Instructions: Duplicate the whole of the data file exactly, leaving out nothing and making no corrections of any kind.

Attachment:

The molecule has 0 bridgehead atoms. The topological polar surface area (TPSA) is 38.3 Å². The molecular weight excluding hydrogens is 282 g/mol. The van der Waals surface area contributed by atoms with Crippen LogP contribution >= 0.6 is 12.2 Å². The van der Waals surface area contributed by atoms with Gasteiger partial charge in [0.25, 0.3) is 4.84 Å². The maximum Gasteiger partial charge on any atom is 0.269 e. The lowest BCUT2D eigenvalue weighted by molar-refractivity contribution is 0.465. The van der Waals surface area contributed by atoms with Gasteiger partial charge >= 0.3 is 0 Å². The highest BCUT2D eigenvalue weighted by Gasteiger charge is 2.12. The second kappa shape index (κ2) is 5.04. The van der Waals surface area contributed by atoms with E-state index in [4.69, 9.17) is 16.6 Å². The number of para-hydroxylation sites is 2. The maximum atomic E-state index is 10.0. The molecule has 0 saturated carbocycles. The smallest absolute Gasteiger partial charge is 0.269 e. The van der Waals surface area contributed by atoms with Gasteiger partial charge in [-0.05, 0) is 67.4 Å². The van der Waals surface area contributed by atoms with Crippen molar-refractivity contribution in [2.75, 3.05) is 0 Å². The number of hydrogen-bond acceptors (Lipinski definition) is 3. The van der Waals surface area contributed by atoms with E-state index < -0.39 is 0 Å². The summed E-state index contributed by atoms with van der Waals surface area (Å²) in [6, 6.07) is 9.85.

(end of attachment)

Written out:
The molecule has 0 bridgehead atoms. The topological polar surface area (TPSA) is 38.3 Å². The molecular weight excluding hydrogens is 282 g/mol. The van der Waals surface area contributed by atoms with Crippen LogP contribution >= 0.6 is 12.2 Å². The van der Waals surface area contributed by atoms with Gasteiger partial charge in [0.25, 0.3) is 4.84 Å². The maximum Gasteiger partial charge on any atom is 0.269 e. The lowest BCUT2D eigenvalue weighted by molar-refractivity contribution is 0.465. The van der Waals surface area contributed by atoms with Gasteiger partial charge >= 0.3 is 0 Å². The highest BCUT2D eigenvalue weighted by Gasteiger charge is 2.12. The second kappa shape index (κ2) is 5.04. The van der Waals surface area contributed by atoms with E-state index in [4.69, 9.17) is 16.6 Å². The number of para-hydroxylation sites is 2. The maximum atomic E-state index is 10.0. The molecule has 0 saturated carbocycles. The smallest absolute Gasteiger partial charge is 0.269 e. The van der Waals surface area contributed by atoms with Gasteiger partial charge in [-0.05, 0) is 67.4 Å². The van der Waals surface area contributed by atoms with Crippen molar-refractivity contribution in [2.75, 3.05) is 0 Å². The number of hydrogen-bond acceptors (Lipinski definition) is 3. The van der Waals surface area contributed by atoms with E-state index < -0.39 is 0 Å². The summed E-state index contributed by atoms with van der Waals surface area (Å²) in [6, 6.07) is 9.85.